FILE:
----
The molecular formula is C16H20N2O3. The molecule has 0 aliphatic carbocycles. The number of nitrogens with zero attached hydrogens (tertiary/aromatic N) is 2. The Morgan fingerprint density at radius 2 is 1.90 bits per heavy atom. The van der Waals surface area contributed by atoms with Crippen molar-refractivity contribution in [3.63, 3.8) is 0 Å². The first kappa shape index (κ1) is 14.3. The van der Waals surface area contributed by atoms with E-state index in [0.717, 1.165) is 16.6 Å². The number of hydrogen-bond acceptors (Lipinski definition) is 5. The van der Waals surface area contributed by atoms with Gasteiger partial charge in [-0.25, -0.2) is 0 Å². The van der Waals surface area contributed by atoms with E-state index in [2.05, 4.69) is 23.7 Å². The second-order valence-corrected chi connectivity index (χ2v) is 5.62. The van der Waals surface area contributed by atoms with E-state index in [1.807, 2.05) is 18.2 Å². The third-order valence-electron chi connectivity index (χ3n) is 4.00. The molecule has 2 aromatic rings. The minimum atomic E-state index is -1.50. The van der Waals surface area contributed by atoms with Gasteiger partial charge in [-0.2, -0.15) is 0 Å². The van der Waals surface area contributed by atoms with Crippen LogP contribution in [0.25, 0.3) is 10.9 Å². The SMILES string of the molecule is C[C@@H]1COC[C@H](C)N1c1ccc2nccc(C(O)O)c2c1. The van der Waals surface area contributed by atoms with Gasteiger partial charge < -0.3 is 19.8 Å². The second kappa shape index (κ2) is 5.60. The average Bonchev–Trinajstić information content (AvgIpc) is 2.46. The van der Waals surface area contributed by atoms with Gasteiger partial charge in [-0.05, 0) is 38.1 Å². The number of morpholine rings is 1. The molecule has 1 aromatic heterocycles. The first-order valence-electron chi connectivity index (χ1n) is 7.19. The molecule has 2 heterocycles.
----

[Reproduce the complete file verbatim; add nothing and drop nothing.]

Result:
The molecular formula is C16H20N2O3. The molecule has 0 aliphatic carbocycles. The number of nitrogens with zero attached hydrogens (tertiary/aromatic N) is 2. The Morgan fingerprint density at radius 2 is 1.90 bits per heavy atom. The van der Waals surface area contributed by atoms with Crippen molar-refractivity contribution in [3.63, 3.8) is 0 Å². The first kappa shape index (κ1) is 14.3. The van der Waals surface area contributed by atoms with E-state index in [0.717, 1.165) is 16.6 Å². The number of hydrogen-bond acceptors (Lipinski definition) is 5. The van der Waals surface area contributed by atoms with Gasteiger partial charge in [-0.25, -0.2) is 0 Å². The van der Waals surface area contributed by atoms with E-state index in [2.05, 4.69) is 23.7 Å². The second-order valence-corrected chi connectivity index (χ2v) is 5.62. The van der Waals surface area contributed by atoms with E-state index in [1.807, 2.05) is 18.2 Å². The third-order valence-electron chi connectivity index (χ3n) is 4.00. The molecule has 2 aromatic rings. The minimum atomic E-state index is -1.50. The van der Waals surface area contributed by atoms with Gasteiger partial charge in [-0.2, -0.15) is 0 Å². The van der Waals surface area contributed by atoms with Crippen LogP contribution in [0.25, 0.3) is 10.9 Å². The SMILES string of the molecule is C[C@@H]1COC[C@H](C)N1c1ccc2nccc(C(O)O)c2c1. The van der Waals surface area contributed by atoms with Gasteiger partial charge < -0.3 is 19.8 Å². The second kappa shape index (κ2) is 5.60. The average Bonchev–Trinajstić information content (AvgIpc) is 2.46. The van der Waals surface area contributed by atoms with Gasteiger partial charge in [-0.05, 0) is 38.1 Å². The number of morpholine rings is 1. The molecule has 1 aromatic heterocycles. The first-order valence-electron chi connectivity index (χ1n) is 7.19. The molecule has 2 heterocycles.